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VANCOUVER - It took close to half a century for Paul McCartney to step on a Vancouver stage for the second time in his musical career, and in the span of nearly three hours at BC Place, Sir Paul closed the gap, looped the loop and gave his fans a timeless experience.
By comparison, McCartney's 1964 concert at Empire Stadium with the Beatles was a mere blink of an eye, a shambolic mess that lasted under half an hour, security breaking down and the Beatles being rushed off the stage and flown out of the Lower Mainland in about as much time as it took McCartney to sing Hey Jude along with 40,000 or so fans that had come from far and wide to see the 70-year-old legend Sunday night.
With a playlist comprising close to 40 songs and covering pretty much every corner of his career, with heartfelt nods to old pals John Lennon and George Harrison along the way, McCartney never even paused to take a break, commanding the stage with more power, presence and stamina than pop stars half his age.
It's no mystery why McCartney's output with the Fab Four, Wings and on his lonesome will be loved and appreciated by past, present and future generations: McCartney's pop songwriting mastery is virtually unmatched, and the execution Sunday night was near-flawless.
Backed by an ace band consisting of guitarist/vocalist Rusty Anderson, keyboardist/guitarist/percussionist Paul Wickens, guitarist/bassist Brian Ray and drummer Abe Laboriel Jr., McCartney kicked off, quite fittingly, with Magical Mystery Tour, the stadium transported back in time to rainbow-era Beatles, back when the Walrus was Paul.
And off Macca was, "On The Run" as his tour is called, handing out memory-filled classic after another, mixing things up early on -- Wings' Junior's Farm, Jet and Let Me Roll It; the Beatles' All My Loving and Paperback Writer; a few solo tracks including Maybe I'm Amazed -- before truly settling into a Beatles-centric groove and sticking mostly to the Fab Four's greatest cuts from the halfway mark on.
McCartney was indeed in a form that makes you wonder where he stores all that energy: He still shimmies and shakes and flashes his trademark pouty grin, wielding his signature Hofner bass like only he can, and barely pauses for a drink of water or to catch his breath, telling anecdotes about departed friends like Hendrix.
The fans that braved the bottleneck madness at Gate A and eventually made it through unscathed (while most of the other gates were a breeze) were originally greeted by a remixed mashup of some of the Beatles classics and an animated memorabilia display on the giant screens on both sides of the stage, the concert eventually kicking off about 45 minutes after its scheduled start time.
"It's been a long time, Vancouver," McCartney said a couple numbers in. "It's good to be back. I have a feeling we're going to have a real good time here tonight. Oh yeah."
Looking rather spry in his sharp blue jacket (which he would later remove during "the evening's only wardrobe change"), McCartney's voice took a few numbers to really warm up, fully finding its spark in a fist-pumping Jet and Drive My Car, which he prefaced by saying, "It can't have been 48 years. I'm not even 48!"
From the stands, the sound was punchy and crisp, with minimal distortion. You have to hand it to both McCartney's and BC Place's sound techs, this was a great sounding gig.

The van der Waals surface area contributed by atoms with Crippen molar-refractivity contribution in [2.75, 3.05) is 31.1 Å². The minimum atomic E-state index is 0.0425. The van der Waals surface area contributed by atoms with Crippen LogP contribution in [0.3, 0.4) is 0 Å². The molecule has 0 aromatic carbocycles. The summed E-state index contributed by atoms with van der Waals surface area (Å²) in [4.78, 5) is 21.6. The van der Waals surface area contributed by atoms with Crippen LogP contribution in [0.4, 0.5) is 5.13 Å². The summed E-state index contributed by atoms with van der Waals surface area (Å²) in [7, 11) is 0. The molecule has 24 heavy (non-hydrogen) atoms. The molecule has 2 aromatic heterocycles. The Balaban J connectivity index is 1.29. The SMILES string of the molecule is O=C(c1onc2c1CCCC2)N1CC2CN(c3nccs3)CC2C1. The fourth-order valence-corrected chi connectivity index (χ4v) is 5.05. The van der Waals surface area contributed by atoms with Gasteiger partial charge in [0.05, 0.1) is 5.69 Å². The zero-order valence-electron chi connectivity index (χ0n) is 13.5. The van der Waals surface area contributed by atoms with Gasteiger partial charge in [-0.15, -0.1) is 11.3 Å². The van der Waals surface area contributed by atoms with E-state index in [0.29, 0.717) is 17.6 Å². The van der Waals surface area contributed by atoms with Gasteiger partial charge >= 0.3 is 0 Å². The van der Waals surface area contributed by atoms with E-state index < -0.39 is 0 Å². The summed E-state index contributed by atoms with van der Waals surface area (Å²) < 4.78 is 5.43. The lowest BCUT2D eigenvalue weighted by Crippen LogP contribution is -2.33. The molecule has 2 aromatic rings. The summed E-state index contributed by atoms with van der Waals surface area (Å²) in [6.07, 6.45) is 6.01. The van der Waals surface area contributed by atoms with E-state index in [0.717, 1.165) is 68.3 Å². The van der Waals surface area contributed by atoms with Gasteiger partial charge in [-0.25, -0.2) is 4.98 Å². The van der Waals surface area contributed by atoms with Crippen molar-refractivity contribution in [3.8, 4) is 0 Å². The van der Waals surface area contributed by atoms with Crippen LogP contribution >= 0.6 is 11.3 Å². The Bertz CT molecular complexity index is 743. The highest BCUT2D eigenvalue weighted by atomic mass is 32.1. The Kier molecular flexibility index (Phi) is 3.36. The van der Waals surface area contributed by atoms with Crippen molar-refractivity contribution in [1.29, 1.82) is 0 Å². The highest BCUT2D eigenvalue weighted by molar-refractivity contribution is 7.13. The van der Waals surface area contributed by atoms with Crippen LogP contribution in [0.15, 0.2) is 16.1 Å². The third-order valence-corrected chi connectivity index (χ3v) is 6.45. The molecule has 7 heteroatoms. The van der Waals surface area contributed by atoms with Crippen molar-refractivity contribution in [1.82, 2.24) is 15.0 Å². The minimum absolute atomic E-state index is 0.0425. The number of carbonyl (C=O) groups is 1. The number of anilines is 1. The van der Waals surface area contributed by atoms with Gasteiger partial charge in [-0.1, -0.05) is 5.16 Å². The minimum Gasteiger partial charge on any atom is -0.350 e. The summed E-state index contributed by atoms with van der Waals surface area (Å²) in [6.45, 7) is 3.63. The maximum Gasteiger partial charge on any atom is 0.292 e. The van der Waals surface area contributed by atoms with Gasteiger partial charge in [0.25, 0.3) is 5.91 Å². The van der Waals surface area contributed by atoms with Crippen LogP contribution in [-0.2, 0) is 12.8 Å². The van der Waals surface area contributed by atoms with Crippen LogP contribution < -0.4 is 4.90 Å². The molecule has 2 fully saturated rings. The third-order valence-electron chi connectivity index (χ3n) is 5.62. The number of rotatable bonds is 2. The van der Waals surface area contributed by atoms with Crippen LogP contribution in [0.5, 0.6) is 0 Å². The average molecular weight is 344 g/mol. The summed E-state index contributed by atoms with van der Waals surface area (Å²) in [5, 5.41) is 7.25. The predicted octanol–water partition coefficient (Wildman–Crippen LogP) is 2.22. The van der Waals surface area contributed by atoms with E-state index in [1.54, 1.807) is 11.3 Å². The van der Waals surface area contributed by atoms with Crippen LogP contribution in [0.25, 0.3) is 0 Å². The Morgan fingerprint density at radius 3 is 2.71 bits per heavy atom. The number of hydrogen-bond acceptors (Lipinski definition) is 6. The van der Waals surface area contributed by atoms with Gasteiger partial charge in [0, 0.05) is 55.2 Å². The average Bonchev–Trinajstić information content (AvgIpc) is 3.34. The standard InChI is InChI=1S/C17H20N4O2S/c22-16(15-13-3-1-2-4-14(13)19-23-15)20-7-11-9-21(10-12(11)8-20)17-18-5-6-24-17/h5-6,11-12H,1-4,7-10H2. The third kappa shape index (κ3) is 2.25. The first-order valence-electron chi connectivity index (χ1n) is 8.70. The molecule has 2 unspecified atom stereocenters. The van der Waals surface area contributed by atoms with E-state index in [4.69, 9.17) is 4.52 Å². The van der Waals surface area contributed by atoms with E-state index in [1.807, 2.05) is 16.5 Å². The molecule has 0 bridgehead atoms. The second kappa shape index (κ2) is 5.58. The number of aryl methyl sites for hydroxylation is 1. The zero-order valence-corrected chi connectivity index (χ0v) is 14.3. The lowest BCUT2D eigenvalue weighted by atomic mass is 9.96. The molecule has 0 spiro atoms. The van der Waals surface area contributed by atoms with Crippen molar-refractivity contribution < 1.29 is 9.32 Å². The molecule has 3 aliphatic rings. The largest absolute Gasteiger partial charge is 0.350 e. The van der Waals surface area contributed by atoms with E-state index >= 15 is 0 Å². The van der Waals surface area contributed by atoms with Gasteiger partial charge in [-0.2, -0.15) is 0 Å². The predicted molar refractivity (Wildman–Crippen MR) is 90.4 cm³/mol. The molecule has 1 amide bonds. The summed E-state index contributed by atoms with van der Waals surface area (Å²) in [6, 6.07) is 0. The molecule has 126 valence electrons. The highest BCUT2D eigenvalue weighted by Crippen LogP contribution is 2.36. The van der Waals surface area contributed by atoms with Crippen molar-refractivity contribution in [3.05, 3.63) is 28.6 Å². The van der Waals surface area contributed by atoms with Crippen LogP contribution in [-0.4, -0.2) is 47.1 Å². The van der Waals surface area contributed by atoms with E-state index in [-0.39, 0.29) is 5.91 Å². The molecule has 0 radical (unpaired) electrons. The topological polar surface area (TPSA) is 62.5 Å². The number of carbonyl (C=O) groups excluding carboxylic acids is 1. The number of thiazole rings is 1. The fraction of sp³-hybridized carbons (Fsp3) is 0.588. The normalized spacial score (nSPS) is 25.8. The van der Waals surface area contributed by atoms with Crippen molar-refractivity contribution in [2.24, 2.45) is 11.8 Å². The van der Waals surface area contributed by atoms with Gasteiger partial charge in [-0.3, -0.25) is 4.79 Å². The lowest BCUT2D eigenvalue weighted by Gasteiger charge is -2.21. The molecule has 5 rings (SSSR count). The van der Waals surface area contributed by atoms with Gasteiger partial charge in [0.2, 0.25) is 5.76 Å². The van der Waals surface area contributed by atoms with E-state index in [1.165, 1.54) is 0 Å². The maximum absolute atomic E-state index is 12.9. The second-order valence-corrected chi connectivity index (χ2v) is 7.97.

McCartney sounded especially at home behind the piano for The Long and Winding Road. The Wings material was particularly snappy, with Nineteen Hundred and Eighty Five stirring up quite a groove, while the tender My Valentine paid tribute to his wife Nancy, with Johnny Depp and Natalie Portman providing a video where they signed the lyrics. And then there was Maybe I'm Amazed, dedicated to Linda, which lifted the stadium high.
The pacing of the concert was expertly conceived, McCartney spending the middle part of the concert on the acoustic, playing a disarming And I Love Her, and taking a solo turn on Blackbird, which echoed beautifully in the building, dedicated to the civil rights movement in the '60s.
Nods to Lennon (an acoustic Here Today) and Harrison (Something, which evolved from a tender ukulele re-up into a gloriously electric rendition of the classic) were instant highlights.
The second half of the show was where McCartney and his gang really let loose: Band On The Run, Back In The USSR, a great stadium sing-along for Ob-La-Di, Ob-La-Da, and a jammy I've Got A Feeling.
A Day In The Life morphed into Give Peace A Chance, peace symbol shining bright in the screen behind the stage, while Let It Be brought out the lighters in the stands.
Speaking of fire, McCartney almost literally set the stadium ablaze with crazy blasts of pyro during Live And Let Die, some high flying sparks bouncing off the brand new roof at BC Place, which led to a Hey Jude played amidst a thick cloud of smoke.
That also meant a hazy double set of encores that included Day Tripper, Get Back, Yesterday, a strobe-filled Helter Skelter and a spectacular Mull of Kintyre, complete with the Delta Police pipe band providing the bagpipes and percussion. Flat-out amazing.
It would culminate with the closing medley to Abbey Road, with The End capping off the concert the only way it could've ended.
"And in the end, the love you take is equal to the love you make," McCartney sang, before a shower of confetti rained down on the fans.
Rumours that were started by radio station CKNW on Friday said Bruce Springsteen was slated to join McCartney Sunday night to resume the joint set that had been interrupted earlier this year at London's Hyde Park when police shut down the concert due to a curfew.
There would be no sign of The Boss, who is scheduled to play Rogers Arena Monday evening.
Still, McCartney's was a concert for the ages, and one that will have touched Vancouver's history as much as Sir Paul's first "on the run" show here close to five decades ago.